WINCHESTER — The city’s Economic Development Authority went back and forth during a virtual meeting Wednesday morning before deciding to extend sale contracts contracts on two projects.

The contention came during discussions about the Lofts at East Piccadilly, a $10 million to $11 million project that would include residential and commercial components in a five-story structure to be located at the northeast corner of North Kent and East Piccadilly streets. The project is a public-private partnership between the EDA and McLean-based Providence Capital Partners LLC.

Between December 2017 and February 2018, the EDA bought six properties there for $1,298,000, then agreed to sell the site to Providence Capital for $712,000 plus $150,000 for the reimbursement demolitions costs incurred by the EDA, with deferred payments of $370,000 forgivable based on project performance, plus an additional $350,000 due to the EDA in the event the property was sold after being completed.

A closing date on the sale was initially set for late March, with Providence Capital agreeing to reimburse the EDA $150,000 for demolition costs. There was also a recommendation to extend the contract through March 23, 2021.

On Wednesday, however, the EDA was told that Providence Capital was no longer willing to pay the $150,000 up front but would pay it only if the contract went to closing.

EDA members Addie Lingle and Doug Toan, who met with Providence Capital President Rob Seidel earlier this week as part of a development subcommittee for the project, relayed the information to the EDA on Wednesday.

EDA Chairman Jeff Buettner said he was under the impression that the payment of the $150,000 up front was agreed upon.

“It’s a big change from what he led us to believe,” Buettner said. “It doesn’t do a whole lot about my warm and fuzzies about his ability to do the project.”

Members went back in forth about their confidence in the project and the contract being ready to go to closing by March.

Toan was adamant that he believes Seidel is “all in” on the project, and Lingle said Seidel told her he’d invested roughly $600,000 into the project already.

“We went over his financials, and he explained where he was with the project and what he needed to make it all happen,” Lingle said. “I think we expressed previously that without a really solid Plan B in the works, him putting good faith effort to continue his progress toward making that development a reality is where we want to head.”

But other members expressed their doubts by reminding the EDA that Providence Capital had two years in a robust economy to secure investors and financing but has failed to do so.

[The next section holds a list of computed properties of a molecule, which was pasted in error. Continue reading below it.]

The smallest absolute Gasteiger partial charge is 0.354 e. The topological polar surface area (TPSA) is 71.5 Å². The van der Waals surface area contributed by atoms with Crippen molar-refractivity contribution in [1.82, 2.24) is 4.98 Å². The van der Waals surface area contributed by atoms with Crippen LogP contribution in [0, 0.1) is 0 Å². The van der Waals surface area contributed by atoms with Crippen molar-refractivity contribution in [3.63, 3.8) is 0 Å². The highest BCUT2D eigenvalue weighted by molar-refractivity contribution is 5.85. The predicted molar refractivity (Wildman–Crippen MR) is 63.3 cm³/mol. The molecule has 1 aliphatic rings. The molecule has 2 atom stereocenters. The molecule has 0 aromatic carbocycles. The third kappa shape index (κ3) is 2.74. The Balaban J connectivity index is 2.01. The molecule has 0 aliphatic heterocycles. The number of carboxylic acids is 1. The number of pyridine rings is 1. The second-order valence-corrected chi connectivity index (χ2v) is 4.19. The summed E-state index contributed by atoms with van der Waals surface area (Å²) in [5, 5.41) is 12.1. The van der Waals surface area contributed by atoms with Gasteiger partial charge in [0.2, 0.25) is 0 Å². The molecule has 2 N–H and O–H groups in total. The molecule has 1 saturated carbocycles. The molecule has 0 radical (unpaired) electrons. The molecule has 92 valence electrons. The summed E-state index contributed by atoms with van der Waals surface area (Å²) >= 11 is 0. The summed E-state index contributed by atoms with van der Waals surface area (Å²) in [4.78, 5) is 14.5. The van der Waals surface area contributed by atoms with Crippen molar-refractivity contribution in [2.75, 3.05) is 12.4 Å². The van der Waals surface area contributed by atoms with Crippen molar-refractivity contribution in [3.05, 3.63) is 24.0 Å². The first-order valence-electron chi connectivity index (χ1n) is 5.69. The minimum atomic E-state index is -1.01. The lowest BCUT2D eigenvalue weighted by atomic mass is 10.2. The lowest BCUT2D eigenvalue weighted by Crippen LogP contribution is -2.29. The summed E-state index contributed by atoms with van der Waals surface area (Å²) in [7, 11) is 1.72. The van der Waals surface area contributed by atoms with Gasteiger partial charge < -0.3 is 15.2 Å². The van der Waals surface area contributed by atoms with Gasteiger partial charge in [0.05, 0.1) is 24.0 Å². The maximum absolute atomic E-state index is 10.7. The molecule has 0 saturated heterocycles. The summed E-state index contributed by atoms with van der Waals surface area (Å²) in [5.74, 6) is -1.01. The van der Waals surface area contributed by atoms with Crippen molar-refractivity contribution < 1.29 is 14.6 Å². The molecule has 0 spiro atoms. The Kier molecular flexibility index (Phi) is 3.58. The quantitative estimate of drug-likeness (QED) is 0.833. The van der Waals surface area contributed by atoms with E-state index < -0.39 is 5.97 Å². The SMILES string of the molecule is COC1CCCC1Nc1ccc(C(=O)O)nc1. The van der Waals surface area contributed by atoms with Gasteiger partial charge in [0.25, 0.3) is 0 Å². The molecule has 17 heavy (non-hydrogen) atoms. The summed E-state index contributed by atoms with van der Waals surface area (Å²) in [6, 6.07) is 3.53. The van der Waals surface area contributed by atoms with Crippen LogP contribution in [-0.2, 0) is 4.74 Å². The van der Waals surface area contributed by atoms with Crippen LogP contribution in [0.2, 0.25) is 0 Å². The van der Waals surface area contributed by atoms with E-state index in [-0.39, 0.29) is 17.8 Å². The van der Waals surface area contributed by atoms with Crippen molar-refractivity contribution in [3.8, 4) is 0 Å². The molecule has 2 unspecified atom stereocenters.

EDA member Lauri Bridgeforth suggested it was “time to fish or cut bait.”

Winchester Development Services Director Shawn Hershberger said some investors had been lined up prior to the coronavirus pandemic, but they’ve backed out.

Toan eventually made a motion to extend the contract through Dec. 31, with a contingency that the EDA would be paid $75,000 now and then an additional $75,000 in November. Member James Imoh made a motion to amend the closing date to March 23, 2021, with the payment plan remaining in place. The motion also included that another extension could be possible. 

The EDA voted 5-2 to approve, with Buettner and Tim Painter voting no.

Providence Capital must still agree to the terms. If it does, construction could move forward once the real estate deal closes.

In other business, a decision to extend the real estate sales contract on the Winchester Towers redevelopment project was less contentious and was  approved unanimously, except for EDA member Cary Craig Jr. abstaining.

The contract was extended with a potential closing date of Aug. 25. It provides an investigation period, which expires June 31, 2021, and retains a section of the contract that could extend terms as necessary due to permits.

The approval also increased the escrow amount of the project from $25,000 to $35,000, which would only become refundable if the project failed to get city regulatory approvals. 

— Contact Matt Welch at


(3) comments


“Providence Capital had two years in a robust economy to secure investors and financing but has failed to do so.”

Providence Capital’s President Robert Seidel is nothing more than a realtor. Why is he in the picture at all, when it is theoretically the Economic Development director Shawn Hershberger’s job to “secure investors and financing” – that is what he is paid to do. Why isn’t he doing it directly? After 3 years, he is still batting ZERO.


Where did Hershberger come from and who hired him?


Here we go again. More money being or going to be wasted on EDA "deals". Thank you Eden Freeman. Glad you are gone. What has the EDA actually done for the good of the Winchester taxpayer?

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